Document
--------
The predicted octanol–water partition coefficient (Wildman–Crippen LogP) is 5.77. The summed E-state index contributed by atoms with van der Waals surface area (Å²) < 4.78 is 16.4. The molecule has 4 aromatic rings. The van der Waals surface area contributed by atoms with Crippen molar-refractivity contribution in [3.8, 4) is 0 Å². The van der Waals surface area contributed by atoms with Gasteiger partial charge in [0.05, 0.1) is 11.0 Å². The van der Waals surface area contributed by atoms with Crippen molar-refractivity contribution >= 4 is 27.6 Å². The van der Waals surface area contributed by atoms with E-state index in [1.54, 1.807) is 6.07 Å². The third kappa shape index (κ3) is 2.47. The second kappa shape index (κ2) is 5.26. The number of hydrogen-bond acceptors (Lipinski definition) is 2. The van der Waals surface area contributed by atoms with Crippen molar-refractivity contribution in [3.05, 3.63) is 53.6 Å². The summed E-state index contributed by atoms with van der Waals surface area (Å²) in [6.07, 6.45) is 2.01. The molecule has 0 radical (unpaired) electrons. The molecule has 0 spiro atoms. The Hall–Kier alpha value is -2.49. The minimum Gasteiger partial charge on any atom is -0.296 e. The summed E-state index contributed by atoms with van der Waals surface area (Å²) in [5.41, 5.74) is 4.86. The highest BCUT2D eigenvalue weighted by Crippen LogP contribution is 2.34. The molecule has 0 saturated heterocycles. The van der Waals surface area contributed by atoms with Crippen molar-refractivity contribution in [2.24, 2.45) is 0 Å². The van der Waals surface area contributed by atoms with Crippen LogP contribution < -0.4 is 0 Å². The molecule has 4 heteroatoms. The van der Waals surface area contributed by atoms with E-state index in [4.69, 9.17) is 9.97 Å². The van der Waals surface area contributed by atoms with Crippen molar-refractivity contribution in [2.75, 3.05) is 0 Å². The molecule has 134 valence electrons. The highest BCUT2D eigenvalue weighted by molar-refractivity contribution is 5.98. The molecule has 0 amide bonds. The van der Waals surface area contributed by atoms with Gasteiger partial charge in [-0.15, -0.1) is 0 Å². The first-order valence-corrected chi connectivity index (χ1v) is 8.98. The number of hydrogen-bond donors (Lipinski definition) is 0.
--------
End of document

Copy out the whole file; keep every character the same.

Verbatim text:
The predicted octanol–water partition coefficient (Wildman–Crippen LogP) is 5.77. The summed E-state index contributed by atoms with van der Waals surface area (Å²) < 4.78 is 16.4. The molecule has 4 aromatic rings. The van der Waals surface area contributed by atoms with Crippen molar-refractivity contribution in [3.8, 4) is 0 Å². The van der Waals surface area contributed by atoms with Gasteiger partial charge in [0.05, 0.1) is 11.0 Å². The van der Waals surface area contributed by atoms with Crippen molar-refractivity contribution >= 4 is 27.6 Å². The van der Waals surface area contributed by atoms with E-state index in [1.54, 1.807) is 6.07 Å². The third kappa shape index (κ3) is 2.47. The second kappa shape index (κ2) is 5.26. The number of hydrogen-bond acceptors (Lipinski definition) is 2. The van der Waals surface area contributed by atoms with Crippen molar-refractivity contribution in [3.05, 3.63) is 53.6 Å². The summed E-state index contributed by atoms with van der Waals surface area (Å²) in [6.07, 6.45) is 2.01. The molecule has 0 radical (unpaired) electrons. The molecule has 0 spiro atoms. The Hall–Kier alpha value is -2.49. The minimum Gasteiger partial charge on any atom is -0.296 e. The summed E-state index contributed by atoms with van der Waals surface area (Å²) in [5.41, 5.74) is 4.86. The highest BCUT2D eigenvalue weighted by Crippen LogP contribution is 2.34. The molecule has 0 saturated heterocycles. The van der Waals surface area contributed by atoms with Crippen molar-refractivity contribution in [2.24, 2.45) is 0 Å². The van der Waals surface area contributed by atoms with Crippen LogP contribution < -0.4 is 0 Å². The molecule has 4 heteroatoms. The van der Waals surface area contributed by atoms with E-state index in [4.69, 9.17) is 9.97 Å². The van der Waals surface area contributed by atoms with Crippen molar-refractivity contribution in [2.75, 3.05) is 0 Å². The molecule has 134 valence electrons. The highest BCUT2D eigenvalue weighted by molar-refractivity contribution is 5.98. The molecule has 0 amide bonds. The van der Waals surface area contributed by atoms with Gasteiger partial charge in [-0.15, -0.1) is 0 Å². The first-order valence-corrected chi connectivity index (χ1v) is 8.98. The number of hydrogen-bond donors (Lipinski definition) is 0.